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UniSA cancer detection technology spin-out Ferronova brings in Signostics co-founder Stewart Bartlett as chief executive - Geelong Advertiser

Signostics co-founder and former chief operating officer Stewart Bartlett has been named chief executive of Ferronova, a spin-out from the University of South Australia.

Ferronova is in the process of commercialising a magnetic probe and magnetic nanoparticles for detecting the spread of head and neck cancers.

In August, Mr Bartlett quit Signostics, which makes mainly handheld ultrasound bladder scanners and is currently managed out of the US.

He remains a shareholder of the company he co-founded in 2005, and which attracted US$35 million from KKR in 2015.

Ferronova is based on research by University of SA and Victoria University in New Zealand and has the backing of major IP investor, Powerhouse Ventures.

“The intellectual property built into Ferronova’s unique nanoparticles is quite strong given its global application and the business model is also quite attractive,” Mr Bartlett said.

“The purpose of our technology is to enable surgeons to accurately assess whether cancer has spread from a primary tumour with minimally invasive methods (leading to fewer side effects), especially in head and neck cancer.

“Cancer will spread through the lymphatic system via lymph nodes, of which there are 500-700 in an adult, and up to 300 in the neck area.

“The head and neck cancer market alone is worth hundreds of millions of dollars globally and if we take in other cancers, it can range in billions,” he said.

Ferronova makes tiny magnetic nanoparticles that are about 1/200th the size of a white blood cell. The nanoparticles will be supplied on a per patient basis.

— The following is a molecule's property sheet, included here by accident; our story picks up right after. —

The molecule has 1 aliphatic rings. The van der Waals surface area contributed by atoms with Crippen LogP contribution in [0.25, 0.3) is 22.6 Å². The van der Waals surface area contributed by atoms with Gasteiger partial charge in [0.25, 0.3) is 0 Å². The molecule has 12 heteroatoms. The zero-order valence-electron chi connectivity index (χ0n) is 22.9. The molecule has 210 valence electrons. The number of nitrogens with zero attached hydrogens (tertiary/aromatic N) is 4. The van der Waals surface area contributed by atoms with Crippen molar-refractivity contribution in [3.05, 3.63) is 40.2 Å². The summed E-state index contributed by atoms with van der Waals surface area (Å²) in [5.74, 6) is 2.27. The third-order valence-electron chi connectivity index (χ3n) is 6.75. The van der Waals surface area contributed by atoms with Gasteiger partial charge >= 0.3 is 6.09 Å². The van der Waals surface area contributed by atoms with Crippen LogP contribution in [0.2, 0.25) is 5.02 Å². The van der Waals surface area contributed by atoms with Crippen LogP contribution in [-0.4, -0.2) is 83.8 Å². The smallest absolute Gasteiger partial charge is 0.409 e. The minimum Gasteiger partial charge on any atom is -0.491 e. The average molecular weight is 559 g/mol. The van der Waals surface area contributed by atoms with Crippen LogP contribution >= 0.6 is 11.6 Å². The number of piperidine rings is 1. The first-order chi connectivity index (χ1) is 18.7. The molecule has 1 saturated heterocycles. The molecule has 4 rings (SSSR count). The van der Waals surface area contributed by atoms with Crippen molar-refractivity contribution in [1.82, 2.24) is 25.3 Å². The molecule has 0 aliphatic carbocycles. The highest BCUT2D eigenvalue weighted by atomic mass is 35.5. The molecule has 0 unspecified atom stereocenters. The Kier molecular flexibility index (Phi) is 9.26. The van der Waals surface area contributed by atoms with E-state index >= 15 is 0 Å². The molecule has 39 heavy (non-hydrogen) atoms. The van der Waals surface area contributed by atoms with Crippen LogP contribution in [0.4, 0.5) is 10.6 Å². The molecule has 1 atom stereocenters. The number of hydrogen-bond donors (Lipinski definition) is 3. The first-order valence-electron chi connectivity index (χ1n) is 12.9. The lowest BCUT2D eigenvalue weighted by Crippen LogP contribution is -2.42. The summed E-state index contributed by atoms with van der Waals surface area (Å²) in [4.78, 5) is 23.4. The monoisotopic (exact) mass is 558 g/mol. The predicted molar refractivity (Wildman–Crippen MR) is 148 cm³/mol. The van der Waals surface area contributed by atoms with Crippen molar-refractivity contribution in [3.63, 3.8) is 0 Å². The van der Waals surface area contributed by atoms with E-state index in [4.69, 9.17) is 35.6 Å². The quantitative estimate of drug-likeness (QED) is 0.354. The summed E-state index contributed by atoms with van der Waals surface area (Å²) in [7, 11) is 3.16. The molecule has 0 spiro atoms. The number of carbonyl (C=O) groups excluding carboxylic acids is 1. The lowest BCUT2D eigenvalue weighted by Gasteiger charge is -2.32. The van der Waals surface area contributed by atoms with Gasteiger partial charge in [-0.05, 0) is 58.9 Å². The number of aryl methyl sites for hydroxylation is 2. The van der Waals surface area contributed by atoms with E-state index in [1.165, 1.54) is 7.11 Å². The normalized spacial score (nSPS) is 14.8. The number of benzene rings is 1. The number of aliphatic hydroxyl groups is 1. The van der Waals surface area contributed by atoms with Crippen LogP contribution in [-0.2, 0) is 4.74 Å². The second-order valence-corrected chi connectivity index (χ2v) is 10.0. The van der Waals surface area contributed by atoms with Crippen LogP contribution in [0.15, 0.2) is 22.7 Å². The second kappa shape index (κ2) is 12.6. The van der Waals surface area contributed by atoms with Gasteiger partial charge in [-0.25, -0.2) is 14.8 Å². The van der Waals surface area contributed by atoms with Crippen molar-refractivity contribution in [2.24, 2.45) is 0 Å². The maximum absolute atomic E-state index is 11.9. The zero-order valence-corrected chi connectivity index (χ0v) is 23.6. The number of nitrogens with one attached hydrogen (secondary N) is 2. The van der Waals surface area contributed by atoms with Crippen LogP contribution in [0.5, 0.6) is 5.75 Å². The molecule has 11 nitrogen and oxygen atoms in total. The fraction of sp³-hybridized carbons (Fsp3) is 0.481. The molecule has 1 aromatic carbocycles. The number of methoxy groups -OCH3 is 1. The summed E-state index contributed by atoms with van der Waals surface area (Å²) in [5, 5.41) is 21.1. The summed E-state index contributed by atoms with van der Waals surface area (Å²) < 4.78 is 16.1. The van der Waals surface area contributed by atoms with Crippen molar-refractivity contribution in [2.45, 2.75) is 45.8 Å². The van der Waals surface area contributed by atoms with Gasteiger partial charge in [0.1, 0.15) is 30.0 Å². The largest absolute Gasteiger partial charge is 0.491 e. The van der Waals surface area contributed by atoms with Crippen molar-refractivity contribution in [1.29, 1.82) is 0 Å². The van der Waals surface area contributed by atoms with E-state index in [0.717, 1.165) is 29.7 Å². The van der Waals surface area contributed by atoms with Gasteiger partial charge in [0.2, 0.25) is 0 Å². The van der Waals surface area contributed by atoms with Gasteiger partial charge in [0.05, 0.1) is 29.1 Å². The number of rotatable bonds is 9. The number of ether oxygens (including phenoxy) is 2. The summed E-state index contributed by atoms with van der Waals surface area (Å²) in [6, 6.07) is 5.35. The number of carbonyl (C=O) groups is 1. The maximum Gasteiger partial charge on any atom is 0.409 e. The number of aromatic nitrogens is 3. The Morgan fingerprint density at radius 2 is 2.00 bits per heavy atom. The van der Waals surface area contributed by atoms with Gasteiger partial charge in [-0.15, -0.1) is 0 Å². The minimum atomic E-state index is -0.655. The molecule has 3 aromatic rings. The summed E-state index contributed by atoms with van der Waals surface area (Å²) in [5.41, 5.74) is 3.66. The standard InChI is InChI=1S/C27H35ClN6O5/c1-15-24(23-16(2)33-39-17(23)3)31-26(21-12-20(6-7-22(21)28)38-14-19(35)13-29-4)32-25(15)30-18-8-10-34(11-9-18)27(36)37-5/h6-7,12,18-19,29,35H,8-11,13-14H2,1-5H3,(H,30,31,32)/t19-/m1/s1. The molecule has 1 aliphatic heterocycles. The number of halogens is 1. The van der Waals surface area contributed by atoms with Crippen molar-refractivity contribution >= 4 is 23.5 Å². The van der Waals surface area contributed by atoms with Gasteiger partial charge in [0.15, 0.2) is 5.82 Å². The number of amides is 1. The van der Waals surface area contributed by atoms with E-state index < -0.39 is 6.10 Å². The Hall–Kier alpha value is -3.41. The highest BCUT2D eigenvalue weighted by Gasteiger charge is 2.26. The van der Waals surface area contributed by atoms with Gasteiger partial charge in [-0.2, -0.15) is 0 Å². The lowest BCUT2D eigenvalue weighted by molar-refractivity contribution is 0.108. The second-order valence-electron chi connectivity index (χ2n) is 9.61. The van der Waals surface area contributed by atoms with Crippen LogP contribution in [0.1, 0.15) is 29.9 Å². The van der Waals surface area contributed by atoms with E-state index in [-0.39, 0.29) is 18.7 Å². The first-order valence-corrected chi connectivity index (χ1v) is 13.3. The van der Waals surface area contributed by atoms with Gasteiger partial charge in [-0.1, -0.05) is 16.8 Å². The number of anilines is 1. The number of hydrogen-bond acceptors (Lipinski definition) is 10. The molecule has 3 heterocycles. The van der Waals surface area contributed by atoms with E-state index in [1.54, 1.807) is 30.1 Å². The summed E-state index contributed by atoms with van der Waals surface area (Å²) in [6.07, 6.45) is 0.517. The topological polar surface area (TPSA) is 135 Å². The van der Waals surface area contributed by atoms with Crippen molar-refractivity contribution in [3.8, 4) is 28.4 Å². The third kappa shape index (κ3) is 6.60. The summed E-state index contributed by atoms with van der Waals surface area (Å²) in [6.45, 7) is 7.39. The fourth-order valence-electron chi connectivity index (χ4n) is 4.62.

“There is also significant opportunity to address an unmet clinical need that can dramatically improve lives of patients diagnosed with cancer,” Mr Bartlett said.

Traditionally, once a primary tumour is found in the head and neck region, a number of lymph nodes are removed surgically to test for spread of cancers, leaving patients open to serious side effects.

Ferronova’s highly magnetic nanoparticles are injected by cancer surgeons into a primary tumour, which then follow the body’s natural lymphatic pathways which are also the pathways for cancer metastases.

Ferronova’s technology is less invasive due to targeted surgery to remove nodes to test for cancer.

Trials will begin first on patients at Royal Adelaide Hospital next year and then be rolled out to centres in the US and Europe.

Mr Bartlett is spearheading efforts to raise $5 million from venture capital investors to get necessary regulatory approvals and the trials.


■ Ferronova’s magnetic nanoparticles are provided as a sterile injectable solution.

■ A cancer surgeon injects the particles around the primary tumour, and allows a short time for the particles to drain to the closest lymph node (sentinel node), which would be the same node that cancer would spread to.

■ MRI can be used to accurately visualise the nanoparticles, and the surgeon can use Ferronova’s handheld magnetic detector to locate and remove the sentinel lymph node, which can then be checked for cancer.